Patient Environmental Analysis

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P. S. van der Schaaf, et.al (2013) highlighted the need for a greater focus on the impact of the physical environment on patients, as, along with other interventions, this can reduce the need for seclusion and restraint.
E.R.C.M. Huisman, et.al. (2012) found that built environment can contribute to reducing errors, falls, and infections. The built environment can enhance the privacy, comfort, and control. Examples of design features are: single-bed rooms and identical rooms.
Zanariah Abu Samah(2012)in this research users were asked to assess interior design elements in terms of space planning, ergonomics, accessibility, way finding, material and finishes, colour, lighting, furniture and safety. The survey results show that patients and visitors find the overall performance of the
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(2008) found positive correlations between more attractive environments and higher levels of perceived quality, satisfaction, staff interaction, and reduction of patient anxiety. The comparison of actual observed time and patients' perception of time showed that patients tend to overestimate shorter waiting times and underestimate longer waiting times in both the waiting area and the examination room.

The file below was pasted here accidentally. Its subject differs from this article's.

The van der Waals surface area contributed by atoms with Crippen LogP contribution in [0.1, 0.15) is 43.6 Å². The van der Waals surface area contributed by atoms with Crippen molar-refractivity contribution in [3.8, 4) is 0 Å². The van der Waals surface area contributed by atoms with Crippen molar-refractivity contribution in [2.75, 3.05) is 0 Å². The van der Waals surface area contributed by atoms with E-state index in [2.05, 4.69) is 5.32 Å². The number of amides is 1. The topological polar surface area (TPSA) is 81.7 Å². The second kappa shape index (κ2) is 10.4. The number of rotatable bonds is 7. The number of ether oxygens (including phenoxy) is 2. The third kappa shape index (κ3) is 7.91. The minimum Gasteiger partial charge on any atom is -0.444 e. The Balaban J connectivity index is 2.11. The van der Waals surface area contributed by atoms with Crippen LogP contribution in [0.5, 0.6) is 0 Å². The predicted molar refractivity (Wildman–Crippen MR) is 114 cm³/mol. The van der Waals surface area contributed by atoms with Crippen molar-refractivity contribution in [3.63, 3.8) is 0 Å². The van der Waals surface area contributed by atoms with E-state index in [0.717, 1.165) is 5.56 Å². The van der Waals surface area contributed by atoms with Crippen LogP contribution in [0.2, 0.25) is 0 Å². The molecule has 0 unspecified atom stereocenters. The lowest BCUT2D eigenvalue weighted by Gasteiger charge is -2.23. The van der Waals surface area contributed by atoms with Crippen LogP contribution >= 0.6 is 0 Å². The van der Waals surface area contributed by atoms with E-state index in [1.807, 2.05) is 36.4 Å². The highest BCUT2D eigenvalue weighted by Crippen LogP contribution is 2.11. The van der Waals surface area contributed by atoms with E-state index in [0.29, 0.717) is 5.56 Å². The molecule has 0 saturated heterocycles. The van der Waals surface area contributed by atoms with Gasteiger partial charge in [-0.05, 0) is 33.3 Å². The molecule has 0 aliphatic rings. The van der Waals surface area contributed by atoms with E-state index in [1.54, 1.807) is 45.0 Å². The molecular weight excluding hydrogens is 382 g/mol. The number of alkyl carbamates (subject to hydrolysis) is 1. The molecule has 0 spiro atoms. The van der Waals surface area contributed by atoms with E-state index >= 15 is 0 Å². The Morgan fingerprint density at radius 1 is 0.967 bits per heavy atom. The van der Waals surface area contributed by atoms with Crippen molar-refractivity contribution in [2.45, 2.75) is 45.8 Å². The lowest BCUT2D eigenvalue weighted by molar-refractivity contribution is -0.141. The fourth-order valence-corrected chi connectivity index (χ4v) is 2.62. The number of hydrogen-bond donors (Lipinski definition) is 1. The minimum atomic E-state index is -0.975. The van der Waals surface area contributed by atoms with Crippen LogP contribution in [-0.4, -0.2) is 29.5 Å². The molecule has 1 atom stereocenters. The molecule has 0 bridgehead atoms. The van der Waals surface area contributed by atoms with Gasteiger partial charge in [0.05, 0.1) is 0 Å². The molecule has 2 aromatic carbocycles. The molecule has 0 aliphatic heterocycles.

Franklin Becker et al (2008) found that patients' perceived quality of care, and their perceptions of the quality of interaction with staff, was significantly better in the patient-centred facility. Few differences were found in actual patient-staff interaction behaviours. This study is consistent with other studies that examined the relationship among the physical attractiveness of healthcare settings, patient satisfaction, and perceived quality of care.
Leonard L. Berry & Janet T. Parish, (2008) found that the design of the hospital impacts nurses and may impact their job satisfaction and stress, even the decision whether or not to remain a hospital nurse. A well-designed hospital is not only important to patients; it also is important to those who serve
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